maraud

maraud

[muh-rawd]
verb (used without object)
1.
to roam or go around in quest of plunder; make a raid for booty: Freebooters were marauding all across the territory.
verb (used with object)
2.
to raid for plunder (often used passively): At the war's end the country had been marauded by returning bands of soldiers.
noun
3.
Archaic. the act of marauding.

Origin:
1705–15; < French marauder, derivative of maraud rogue, vagabond, Middle French, perhaps identical with dial. maraud tomcat, of expressive orig.

marauder, noun


1, 2. invade, attack; ravage, harry.
Dictionary.com Unabridged
Based on the Random House Dictionary, © Random House, Inc. 2014.
Cite This Source Link To maraud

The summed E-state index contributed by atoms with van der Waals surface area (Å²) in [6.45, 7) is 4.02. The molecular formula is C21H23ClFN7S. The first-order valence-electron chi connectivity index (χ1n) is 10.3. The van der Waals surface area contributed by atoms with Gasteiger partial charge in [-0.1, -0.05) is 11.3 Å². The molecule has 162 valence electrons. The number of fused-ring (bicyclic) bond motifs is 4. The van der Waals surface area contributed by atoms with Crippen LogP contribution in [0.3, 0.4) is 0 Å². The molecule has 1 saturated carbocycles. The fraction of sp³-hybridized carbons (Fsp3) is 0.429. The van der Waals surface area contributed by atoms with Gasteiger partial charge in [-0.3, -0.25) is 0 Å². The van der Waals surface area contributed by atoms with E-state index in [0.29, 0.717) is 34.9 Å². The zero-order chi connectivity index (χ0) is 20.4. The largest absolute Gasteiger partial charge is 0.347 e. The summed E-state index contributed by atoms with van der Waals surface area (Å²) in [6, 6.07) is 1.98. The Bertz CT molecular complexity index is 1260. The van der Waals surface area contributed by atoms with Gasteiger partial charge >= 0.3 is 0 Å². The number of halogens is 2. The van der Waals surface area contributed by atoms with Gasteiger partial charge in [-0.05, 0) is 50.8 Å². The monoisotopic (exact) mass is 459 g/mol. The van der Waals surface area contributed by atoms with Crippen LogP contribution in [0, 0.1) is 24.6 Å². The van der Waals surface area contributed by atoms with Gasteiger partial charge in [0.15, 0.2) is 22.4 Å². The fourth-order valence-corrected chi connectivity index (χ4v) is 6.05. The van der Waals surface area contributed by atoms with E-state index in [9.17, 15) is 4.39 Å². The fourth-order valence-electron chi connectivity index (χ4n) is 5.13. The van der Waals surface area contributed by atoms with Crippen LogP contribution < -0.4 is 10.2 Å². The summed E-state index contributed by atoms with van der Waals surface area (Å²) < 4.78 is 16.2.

Collins
World English Dictionary
maraud (məˈrɔːd)
 
vb
1.  to wander or raid in search of plunder
 
n
2.  an archaic word for foray
 
[C18: from French marauder to prowl, from maraud vagabond]
 
ma'rauder
 
n

Collins English Dictionary - Complete & Unabridged 10th Edition
2009 © William Collins Sons & Co. Ltd. 1979, 1986 © HarperCollins
Publishers 1998, 2000, 2003, 2005, 2006, 2007, 2009
Cite This Source
Etymonline
Word Origin & History

maraud
1690s, from Fr. marauder, from M.Fr. maraud "rascal," probably from Fr. dial. maraud "tomcat," echoic of its cry. A word popularized during the Thirty Years War (cf. Sp. merodear, Ger. marodiren "to maraud," marodebruder "straggler, deserter") by punning association with Count Mérode, imperialist
general. Related: Marauder; marauding.
Online Etymology Dictionary, © 2010 Douglas Harper
Cite This Source
Copyright © 2014 Dictionary.com, LLC. All rights reserved.
  • Please Login or Sign Up to use the Recent Searches feature
FAVORITES
RECENT

;